Martial law victims want partial compensation by April
MANILA — No more extensions.
A group of human rights violation victims during the martial law imposed by the late dictator Ferdinand Marcos has demanded that the Human Rights Victims’ Claims Board (HRVCB), created to process reparations for Martial Law victims, keep to President Duterte’s order to start releasing partial compensation by April.
“No less than President Duterte instructed the board to render partial distribution of claims within 60 days. The HRVCB should stop making excuses and do their work in the reparation of victims. Justice
must be served immediately,” said Marie Hilao-Enriquez, chair of the leftist Samahan ng Ex-Detainees Laban sa Detensyon at Aresto (Selda), which counts among its members martial law survivors and reparation claimants.
In a forum with martial law victims on Saturday, Selda had given updates on the results of a dialogue in Malacañang on January 17 and 19. Chief of the agreements was the partial distribution of
reparations to those whose claims have already been adjudicated as of January, in 60 days following the meeting.
This meant the release of partial compensation should start around April, said Thaddeus Ifurung, Selda national coordinator, during the Saturday forum at the Department of Agrarian Reform covered court in Quezon city. The HRVCB, on January 23, had announced that it would release initial payments to 4,000 eligible claimants by the second quarter of the year.
Selda said it was agreed that the partial compensation would be capped at 50 percent of the total amount due to the Martial Law victims.
The HRVCB said it has already adjudicated a total of 30,027 claims since the board started operation in 2014, with 9,000 approved, including the 4,000 to start receiving payouts soon. There are 45,703 applications still waiting to be processed.
But to date, the HRVCB has yet to actually distribute any monetary reparation. The HRVCB has said it has been engaged in an arduous verification and identification process as set out by Republic Act 10368, the law creating the body. “Before monetary reparations can be distributed, the list of 4,000 preliminary eligible claimants must be published, appeals or oppositions resolved, and the corresponding partial final list duly published. The resolution of appeals and opposition will be decided by the Board en banc,” the HRVCB said, in its statement.
Ifurung noted the release of partial compensation was already “a partial victory for the victims,” noting that prior to Duterte’s order, the HRVCB had been stubborn about distributing the reparations only after all 75,730 applications had been processed.
Some of the victims, however, has expressed anger at the HRVCB, and see the partial compensation as akin to “alms.” “There is already money. So where is it? Why ‘partial?’ We are not begging here. We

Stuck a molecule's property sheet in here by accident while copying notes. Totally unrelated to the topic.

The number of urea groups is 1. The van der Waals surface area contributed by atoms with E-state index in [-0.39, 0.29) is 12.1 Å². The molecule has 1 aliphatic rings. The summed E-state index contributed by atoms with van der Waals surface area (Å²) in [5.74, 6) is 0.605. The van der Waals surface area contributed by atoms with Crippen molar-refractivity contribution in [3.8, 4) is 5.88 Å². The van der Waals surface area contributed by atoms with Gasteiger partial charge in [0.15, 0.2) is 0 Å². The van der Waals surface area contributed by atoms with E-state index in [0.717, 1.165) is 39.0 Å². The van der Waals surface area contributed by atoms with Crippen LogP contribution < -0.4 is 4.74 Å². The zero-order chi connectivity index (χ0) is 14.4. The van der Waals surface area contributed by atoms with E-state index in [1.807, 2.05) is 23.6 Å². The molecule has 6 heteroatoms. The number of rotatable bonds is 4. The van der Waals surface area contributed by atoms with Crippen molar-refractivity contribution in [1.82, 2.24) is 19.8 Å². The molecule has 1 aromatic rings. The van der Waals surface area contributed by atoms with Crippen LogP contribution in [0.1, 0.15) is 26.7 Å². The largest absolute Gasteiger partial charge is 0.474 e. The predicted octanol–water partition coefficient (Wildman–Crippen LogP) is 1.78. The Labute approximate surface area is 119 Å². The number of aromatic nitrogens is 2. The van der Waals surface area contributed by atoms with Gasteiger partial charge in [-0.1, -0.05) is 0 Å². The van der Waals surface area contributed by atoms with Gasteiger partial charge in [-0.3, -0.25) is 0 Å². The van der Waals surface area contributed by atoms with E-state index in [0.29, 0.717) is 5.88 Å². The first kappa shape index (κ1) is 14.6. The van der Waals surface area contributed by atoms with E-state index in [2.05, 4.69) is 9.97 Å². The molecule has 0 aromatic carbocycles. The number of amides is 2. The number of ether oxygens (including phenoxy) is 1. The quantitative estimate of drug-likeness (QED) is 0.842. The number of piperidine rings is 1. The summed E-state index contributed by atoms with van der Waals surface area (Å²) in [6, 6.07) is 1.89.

shouldn’t be begging. Our comrades have died, we have shed our blood for this,” said Orly Castillo, a member of the trade union during the Martial La era, interspersing his rant with invectives.
HRVCB chair Lina Sarmiento has said that while partial pay-outs were previously considered, the board eventually “opted to stick to full completion of the initial phase of adjudication in light of resource
But for Enriquez, the HRVCB’s “foot-dragging and excuses are tantamount to further aggravating the suffering of martial law victims.” “It’s an everyday struggle for the victims to look for means
to survive their ailments and illnesses. The indemnification they would receive will at least compensate for their lack of resources,” Enriquez said.
Ifurung revealed that Selda has documented 23 reparation claimants who had passed away.
Ifurung said Selda no longer wanted a further extension of the HRVCB as the P10-billion payout for the victims would just be whittled down further by the operational expenses of the HRVCB, including payments of salaries. Ifurung said P136.17 million has been used up by the HRVCB for operational expenses since 2014.
The operations of the HRVCB has been extended until 2018.
Meanwhile, martial law victim Danilo de la Fuente, 68, a labor organizer who was tortured and imprisoned for four years during the tail-end of the Marcos’ dictatorship, and who is among the more
than 9,500 plaintiffs who had won a suit against Marcos in a Hawaii court, said that even he never received updates about his claims application with the HRVCB. He questioned HRVCB’s statement that of
the plaintiffs in the Hawaii case, only 3,000 had applied for reparation under the HRVCB.
The HRVCB has also yet to issue a list of applications they have approved or rejected, another demand made by Selda.
For De la Fuente, however, any delay in indemnification would result not just in loss of money but loss of justice. “When we filed claims, it was primarily for recognition,” De la Fuente. “Money was only secondary.”
“There is still no justice here. The ill-gotten wealth of the Marcoses should be returned to the people. After all, we weren’t the only victims here. Even the future generations were victimized, because that was their money, too. There needs to be justice for the people,” De la Fuente said. SFM
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